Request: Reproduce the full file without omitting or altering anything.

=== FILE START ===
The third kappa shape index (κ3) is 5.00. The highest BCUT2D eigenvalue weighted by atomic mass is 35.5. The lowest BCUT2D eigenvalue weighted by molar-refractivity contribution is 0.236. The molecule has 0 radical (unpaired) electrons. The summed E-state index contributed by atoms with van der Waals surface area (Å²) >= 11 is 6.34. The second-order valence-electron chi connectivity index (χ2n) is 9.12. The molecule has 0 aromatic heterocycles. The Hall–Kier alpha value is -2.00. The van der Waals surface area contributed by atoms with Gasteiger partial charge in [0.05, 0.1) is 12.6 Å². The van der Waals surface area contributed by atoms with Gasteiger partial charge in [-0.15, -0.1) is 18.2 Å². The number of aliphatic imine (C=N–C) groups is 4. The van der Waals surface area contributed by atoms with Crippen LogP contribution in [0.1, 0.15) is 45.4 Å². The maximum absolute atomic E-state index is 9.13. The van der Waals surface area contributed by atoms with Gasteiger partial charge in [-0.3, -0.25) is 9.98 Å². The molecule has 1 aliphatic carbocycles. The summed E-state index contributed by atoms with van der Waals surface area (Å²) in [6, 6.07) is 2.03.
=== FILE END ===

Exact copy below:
The third kappa shape index (κ3) is 5.00. The highest BCUT2D eigenvalue weighted by atomic mass is 35.5. The lowest BCUT2D eigenvalue weighted by molar-refractivity contribution is 0.236. The molecule has 0 radical (unpaired) electrons. The summed E-state index contributed by atoms with van der Waals surface area (Å²) >= 11 is 6.34. The second-order valence-electron chi connectivity index (χ2n) is 9.12. The molecule has 0 aromatic heterocycles. The Hall–Kier alpha value is -2.00. The van der Waals surface area contributed by atoms with Gasteiger partial charge in [0.05, 0.1) is 12.6 Å². The van der Waals surface area contributed by atoms with Gasteiger partial charge in [-0.15, -0.1) is 18.2 Å². The number of aliphatic imine (C=N–C) groups is 4. The van der Waals surface area contributed by atoms with Crippen LogP contribution in [0.1, 0.15) is 45.4 Å². The maximum absolute atomic E-state index is 9.13. The van der Waals surface area contributed by atoms with Gasteiger partial charge in [-0.3, -0.25) is 9.98 Å². The molecule has 1 aliphatic carbocycles. The summed E-state index contributed by atoms with van der Waals surface area (Å²) in [6, 6.07) is 2.03.